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There’s a glaring discrepancy in the construction industry between the kind of business exit that owners want and the kind they get.

Many owners of small to mid-size construction firms want to leave in a way that assures their legacy and keeps the company name on the door. Their other desire is to give key players in the company a chance to step up, work hard and have their own chance to profit from the business’s success.

To achieve that, they’re often prepared to accept a lower financial windfall than might be possible through other types of exits—though, of course, they still want to reap their own rewards and guarantee themselves a comfortable retirement.

In reality, relatively few owners manage to get their dream exit. Commonly, they start preparations too late and end up going down less desirable, if not more personally lucrative, paths such as a private equity buyout or an employee stock option plan.

The culture of the construction industry is partly to blame for this. Owner-led construction firms, for better or worse, are a lot like big families. On the positive side, that means they often have great camaraderie and loyalty between owners and staff. But, as in many families, there’s often a reluctance to bring up potentially awkward or sensitive issues for fear of offending people or upsetting the status quo.

In this environment, the succession issue can end up being the elephant in the room for years as the owner or owners agonize about how and whether to address it. Owners often see skills gaps between themselves and the next generation and they also don’t know what they need from the business, which can cause hesitation to move forward.

This wastes precious time as the years tick away toward the owner’s departure, potentially causing a talent drain as key staff get frustrated and leave for better prospects. They leave when the implied promise of “potential ownership” never arrives.

A sustainable management succession plan isn’t something that can be done overnight, or even in a few years. On average, 5 to 10 years is needed to prepare the groundwork, groom the necessary talent, and work through a detailed transition plan that protects the balance sheet. There are four key steps that owners should follow to build and deploy a sustainable management succession.

1. Pull the trigger

This sounds like the easy part, but for many owners it can be the most difficult. Even if they have put every other element in place to bolster the health and attractiveness of the business, it can be hard to make that final decision and easy to procrastinate. Owners can be terrified of having that first discussion about an internal succession plan, worried that they will then be on the hook to deliver or that their chosen successors might say no. They also need to have carefully thought through the kind of exit they want, what they care about and want they need to get out of it financially.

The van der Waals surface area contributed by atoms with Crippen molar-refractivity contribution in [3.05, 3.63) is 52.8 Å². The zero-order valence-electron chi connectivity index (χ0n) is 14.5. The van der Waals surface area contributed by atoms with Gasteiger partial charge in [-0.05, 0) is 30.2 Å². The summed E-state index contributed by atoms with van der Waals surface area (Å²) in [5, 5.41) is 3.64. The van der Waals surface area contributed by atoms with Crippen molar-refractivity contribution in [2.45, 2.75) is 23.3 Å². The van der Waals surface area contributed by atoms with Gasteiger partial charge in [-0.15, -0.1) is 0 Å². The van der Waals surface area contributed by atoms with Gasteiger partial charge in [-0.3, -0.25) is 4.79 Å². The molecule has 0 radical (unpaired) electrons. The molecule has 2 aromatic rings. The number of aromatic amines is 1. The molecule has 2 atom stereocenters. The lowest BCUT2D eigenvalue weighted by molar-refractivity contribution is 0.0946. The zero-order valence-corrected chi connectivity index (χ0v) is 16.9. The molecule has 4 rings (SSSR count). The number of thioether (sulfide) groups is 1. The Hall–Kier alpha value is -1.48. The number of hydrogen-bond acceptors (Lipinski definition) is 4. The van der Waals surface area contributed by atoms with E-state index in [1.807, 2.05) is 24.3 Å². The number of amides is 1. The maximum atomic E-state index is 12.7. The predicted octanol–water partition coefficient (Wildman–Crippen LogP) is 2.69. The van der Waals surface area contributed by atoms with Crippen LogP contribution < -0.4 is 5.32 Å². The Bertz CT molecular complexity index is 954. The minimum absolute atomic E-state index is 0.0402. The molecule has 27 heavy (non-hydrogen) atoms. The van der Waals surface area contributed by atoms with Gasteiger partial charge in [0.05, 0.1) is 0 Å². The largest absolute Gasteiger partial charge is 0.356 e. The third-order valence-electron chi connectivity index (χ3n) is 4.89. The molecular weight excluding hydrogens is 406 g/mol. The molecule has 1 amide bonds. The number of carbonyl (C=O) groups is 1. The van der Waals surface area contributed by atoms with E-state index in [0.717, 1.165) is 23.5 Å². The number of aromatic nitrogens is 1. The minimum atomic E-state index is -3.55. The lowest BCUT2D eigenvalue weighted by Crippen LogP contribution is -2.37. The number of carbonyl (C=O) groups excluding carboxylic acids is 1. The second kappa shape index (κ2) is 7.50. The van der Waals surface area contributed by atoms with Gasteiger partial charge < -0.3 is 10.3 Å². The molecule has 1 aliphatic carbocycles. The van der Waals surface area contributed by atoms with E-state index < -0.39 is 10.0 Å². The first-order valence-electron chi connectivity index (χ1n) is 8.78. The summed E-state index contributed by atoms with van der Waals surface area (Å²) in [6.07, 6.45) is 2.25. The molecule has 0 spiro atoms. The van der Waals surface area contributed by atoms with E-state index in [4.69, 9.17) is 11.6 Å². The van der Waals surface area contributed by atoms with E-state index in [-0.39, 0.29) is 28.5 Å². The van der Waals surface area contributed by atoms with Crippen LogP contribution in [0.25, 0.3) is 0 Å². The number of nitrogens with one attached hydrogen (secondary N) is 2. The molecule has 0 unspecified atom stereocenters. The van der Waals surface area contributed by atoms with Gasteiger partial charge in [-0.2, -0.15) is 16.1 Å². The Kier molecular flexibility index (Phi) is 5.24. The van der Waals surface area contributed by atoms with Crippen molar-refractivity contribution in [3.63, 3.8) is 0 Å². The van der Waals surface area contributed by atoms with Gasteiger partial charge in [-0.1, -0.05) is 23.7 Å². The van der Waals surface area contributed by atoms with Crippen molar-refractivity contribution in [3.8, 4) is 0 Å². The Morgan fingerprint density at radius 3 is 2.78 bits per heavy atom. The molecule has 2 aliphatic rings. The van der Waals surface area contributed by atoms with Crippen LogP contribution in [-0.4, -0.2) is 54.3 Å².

2. Get help

Once they’ve made the big decision, owners need to bring in an expert who can help the company work out a detailed succession plan. Having a neutral outsider helps take the emotion out of the process and tends to raise the comfort level of all sides. This third party has two roles: one soft, the other hard.

First, they should talk to both sides to get a thorough understanding of the company’s culture as well as the needs and sensitivities of owners and their chosen successors. Second, they should set out the financial and leadership mechanics of the multi-year succession plan and stick around to make sure the company remains on track to achieve it.

3. Implementation is key

A good succession plan needs to strike a balance between getting the owners to their exit goals while ensuring the company’s key financial metrics stay healthy enough to make the transition sustainable. For their part, the team of successors needs to be prepared to put in the hard work and progressively take on the owners’ key roles such as being a leader to employees and dealing with the banks, bonding/surety agents and customers.

A lot of the profit in the transition period will go to fulfilling the owner’s financial goals, but all the while the succession team is gaining ownership. A real-world, 10-year transition plan might create a mechanism that takes a healthy amount of money out of the business for the owners each year while also contributing to a deferred compensation plan for the new management team.

For a company with $10 million in equity, for example, $1 million in annual profits would go into the deferred compensation scheme. After three years, the management team begins to build its ownership by using the $3 million in the fund to buy 30% of the company. After six to seven years, the team has enough to take majority control of the company and become the owners in the eyes of the credit partners and other stakeholders. At 10 years or earlier, the transition is complete with 100% ownership.

4. Stay accountable

No succession plan is going to go without a hitch. All kinds of things could slow the process down or disrupt it, ranging from a recession to key staff departures. The important thing is to bake these risks into the plan and to make sure everyone involved stays accountable to their commitments throughout the transition period. There should be constant monitoring of progress and adjustments made as needed. This is where the neutral third party has another big role to play, holding all sides to account until the transition is complete.

The result of these steps is a systematic, long-term strategy that has total transparency and accountability. It delivers the company the original owner built back to the people who most deserve it, while giving the owner a comfortable platform for the next stage of life.

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